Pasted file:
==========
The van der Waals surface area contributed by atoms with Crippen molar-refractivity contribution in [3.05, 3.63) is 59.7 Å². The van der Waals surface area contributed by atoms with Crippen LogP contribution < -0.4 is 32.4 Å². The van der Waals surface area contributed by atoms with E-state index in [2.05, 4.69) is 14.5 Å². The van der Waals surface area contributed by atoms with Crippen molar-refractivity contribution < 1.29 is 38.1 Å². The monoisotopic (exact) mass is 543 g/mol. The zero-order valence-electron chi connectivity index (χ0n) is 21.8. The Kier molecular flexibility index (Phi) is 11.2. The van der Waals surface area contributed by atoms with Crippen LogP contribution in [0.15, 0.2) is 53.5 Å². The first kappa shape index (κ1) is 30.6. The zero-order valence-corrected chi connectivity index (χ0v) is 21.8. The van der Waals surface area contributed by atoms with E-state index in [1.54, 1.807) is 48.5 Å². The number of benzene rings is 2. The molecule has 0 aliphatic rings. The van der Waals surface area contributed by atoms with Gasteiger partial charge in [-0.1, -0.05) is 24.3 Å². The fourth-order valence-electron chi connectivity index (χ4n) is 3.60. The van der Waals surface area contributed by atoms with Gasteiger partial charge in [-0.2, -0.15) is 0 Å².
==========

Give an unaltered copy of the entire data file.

The van der Waals surface area contributed by atoms with Crippen molar-refractivity contribution in [3.05, 3.63) is 59.7 Å². The van der Waals surface area contributed by atoms with Crippen LogP contribution < -0.4 is 32.4 Å². The van der Waals surface area contributed by atoms with E-state index in [2.05, 4.69) is 14.5 Å². The van der Waals surface area contributed by atoms with Crippen molar-refractivity contribution < 1.29 is 38.1 Å². The monoisotopic (exact) mass is 543 g/mol. The zero-order valence-electron chi connectivity index (χ0n) is 21.8. The Kier molecular flexibility index (Phi) is 11.2. The van der Waals surface area contributed by atoms with Crippen LogP contribution in [0.15, 0.2) is 53.5 Å². The first kappa shape index (κ1) is 30.6. The zero-order valence-corrected chi connectivity index (χ0v) is 21.8. The van der Waals surface area contributed by atoms with E-state index in [1.54, 1.807) is 48.5 Å². The number of benzene rings is 2. The molecule has 0 aliphatic rings. The van der Waals surface area contributed by atoms with Gasteiger partial charge in [-0.1, -0.05) is 24.3 Å². The fourth-order valence-electron chi connectivity index (χ4n) is 3.60. The van der Waals surface area contributed by atoms with Gasteiger partial charge in [-0.2, -0.15) is 0 Å².